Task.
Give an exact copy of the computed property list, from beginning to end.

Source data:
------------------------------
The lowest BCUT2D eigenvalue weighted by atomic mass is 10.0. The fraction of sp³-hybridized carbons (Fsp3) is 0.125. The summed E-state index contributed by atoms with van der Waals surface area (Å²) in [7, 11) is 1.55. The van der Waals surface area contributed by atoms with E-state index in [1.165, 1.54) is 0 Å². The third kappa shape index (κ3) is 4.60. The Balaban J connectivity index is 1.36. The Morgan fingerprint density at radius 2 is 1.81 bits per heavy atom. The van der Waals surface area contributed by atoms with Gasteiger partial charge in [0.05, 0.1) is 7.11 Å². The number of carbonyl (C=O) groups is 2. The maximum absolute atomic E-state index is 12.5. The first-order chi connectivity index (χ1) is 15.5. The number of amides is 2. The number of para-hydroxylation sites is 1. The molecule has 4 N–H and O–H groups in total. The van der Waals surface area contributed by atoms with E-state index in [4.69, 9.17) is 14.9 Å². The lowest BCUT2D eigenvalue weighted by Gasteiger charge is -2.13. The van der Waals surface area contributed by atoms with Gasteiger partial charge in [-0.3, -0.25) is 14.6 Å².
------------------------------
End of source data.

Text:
The lowest BCUT2D eigenvalue weighted by atomic mass is 10.0. The fraction of sp³-hybridized carbons (Fsp3) is 0.125. The summed E-state index contributed by atoms with van der Waals surface area (Å²) in [7, 11) is 1.55. The van der Waals surface area contributed by atoms with E-state index in [1.165, 1.54) is 0 Å². The third kappa shape index (κ3) is 4.60. The Balaban J connectivity index is 1.36. The Morgan fingerprint density at radius 2 is 1.81 bits per heavy atom. The van der Waals surface area contributed by atoms with Gasteiger partial charge in [0.05, 0.1) is 7.11 Å². The number of carbonyl (C=O) groups is 2. The maximum absolute atomic E-state index is 12.5. The first-order chi connectivity index (χ1) is 15.5. The number of amides is 2. The number of para-hydroxylation sites is 1. The molecule has 4 N–H and O–H groups in total. The van der Waals surface area contributed by atoms with E-state index in [4.69, 9.17) is 14.9 Å². The lowest BCUT2D eigenvalue weighted by Gasteiger charge is -2.13. The van der Waals surface area contributed by atoms with Gasteiger partial charge in [-0.3, -0.25) is 14.6 Å².